when their opinion was not received they were reminded and Dr.Rakesh Kumar,
Professor for Anesthesiology, Maulana Azad Medical College furnished his opinion
on 19.01.2005.  The opinion was considered by the Ethics Committee on 1/2-4-2005
and then Dr.P.Malathi and the 3rd respondent were requested by a letter dated
29.04.2005 to appear before the Ethics Committee on
19/20-5-2005.  The statement of Dr.P.Malathi was recorded on 19.05.2005, while
the 3rd respondent did not appear at the meeting on 24.06.2005 and at his
request he was asked to appear on 11.08.2005.  The 3rd respondent appeared
before the Ethics Committee on 11.08.2005 and filed a written statement, while
Dr.T.Shyam Sunder and two Gynecologists and two Anesthesiologists were decided
to be called before the Ethics Committee as experts.  On 5/6-9-2005, the Ethics
Committee considered the appeal of the 3rd respondent after discussing the
matter in detail along with 3 Professors and Heads of Department of the
University College of Medical Sciences, Delhi and Lady Hardinge Medical College,
New Delhi, analyzing the complaint, replies and depositions.  The consent was
found to be in generalized form and the Ethics Committee of 1st respondent,
while recording the absence of record on the specified aspects, opined the
probability of Amniotic Fluid Embolism to be a rare probability.  Then the
Ethics Committee decided to ask the writ petitioner and three other doctors to
appear before it on 06.10.2005 and also decided to request Dr.Neelam Bala Vaid
to be present as an expert.  The statements of four doctors were recorded by the
Ethics Committee and it concluded, after perusal of the records available,
depositions of specialists mentioned in the complaints and the experts whose
opinion was sought for by the Ethics Committee along with all other relevant
papers, documents, files and the documents provided by the 2nd respondent
including the explanations submitted by the respective parties and after
deliberation and discussion in detail, that the unanimous opinion is about the
writ petitioner being found to be guilty of professional negligence due to which
his name was struck off from the Indian Medical Register for a period of three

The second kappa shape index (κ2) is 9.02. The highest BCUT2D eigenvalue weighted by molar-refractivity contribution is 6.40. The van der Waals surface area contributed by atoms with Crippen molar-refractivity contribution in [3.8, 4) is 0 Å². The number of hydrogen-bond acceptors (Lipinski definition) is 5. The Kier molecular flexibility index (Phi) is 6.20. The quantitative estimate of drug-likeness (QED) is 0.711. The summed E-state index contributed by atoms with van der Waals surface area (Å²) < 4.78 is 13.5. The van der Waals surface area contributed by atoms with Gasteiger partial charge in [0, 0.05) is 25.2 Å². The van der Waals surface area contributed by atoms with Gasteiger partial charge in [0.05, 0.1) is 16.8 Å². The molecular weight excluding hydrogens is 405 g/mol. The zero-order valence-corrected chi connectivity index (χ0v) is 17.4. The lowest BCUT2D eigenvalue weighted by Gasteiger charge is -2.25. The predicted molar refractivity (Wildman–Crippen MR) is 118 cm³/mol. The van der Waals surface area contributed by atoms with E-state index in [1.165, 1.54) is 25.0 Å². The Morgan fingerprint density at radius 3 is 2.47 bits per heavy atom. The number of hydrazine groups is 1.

months.  Though negligence could not be substantiated against Dr.P.Malathi,
Gynaecologist, she was cautioned to be more careful in future and deficiencies
of the equipment and monitoring of critically ill patients in the nursing home
in question were decided to be brought to the notice of the Director of Health
Services of the State.  The decision of the Ethics Committee, dated 06.10.2005,
was approved by the Executive Committee on 24.04.2006 and by the General body of
the Medical Council of India on 10.03.2007.  The decision was communicated to
the writ petitioner, 3rd respondent and Registrar of the 2nd respondent.
4.      While an interim suspension of the impugned order was granted by a learned
Judge of this Court on 03.08.2007, it was later extended until further orders.
     

5.      The 2nd respondent in its counter affidavit, through its Registrar, stated
that the Ethics and Malpractices Committee of the 2nd respondent, after calling
for explanations from all the doctors who attended on the deceased wife of the
3rd respondent, found no negligence on the part of the concerned doctors which
finding was approved by the General Body on 03.02.2004.  When the complaint was
decided, there was no Regulation providing for an appeal against the order of
the State Medical Council and the appeal appears to have been filed under the
amended Regulations.

6.      The 3rd respondent filed his counter affidavit along with W.V.M.P.No.3343
of 2010 contending that Dr.Rajesh Khanna never called the writ petitioner and
the alleged friendship of the writ petitioner with Dr.Rajesh Khanna and the 3rd
respondent is denied.  The 3rd respondent never met the writ petitioner between
leaving the college in 1996 and on the fateful night. The writ petitioner did
not show or take any concern and the cause of death was not due to Amniotic
Fluid Embolism.  Srilatha, the wife of the 3rd respondent, died due to gross
negligence of the doctors, including the writ petitioner, and the doctors or the
hospital authorities did not inform the police for conducting Autopsy to
ascertain the exact cause of death.  The 3rd respondent and his relatives were
also not informed and the complaint filed by the 3rd respondent before the 2nd
respondent was decided in closed door proceedings without communicating any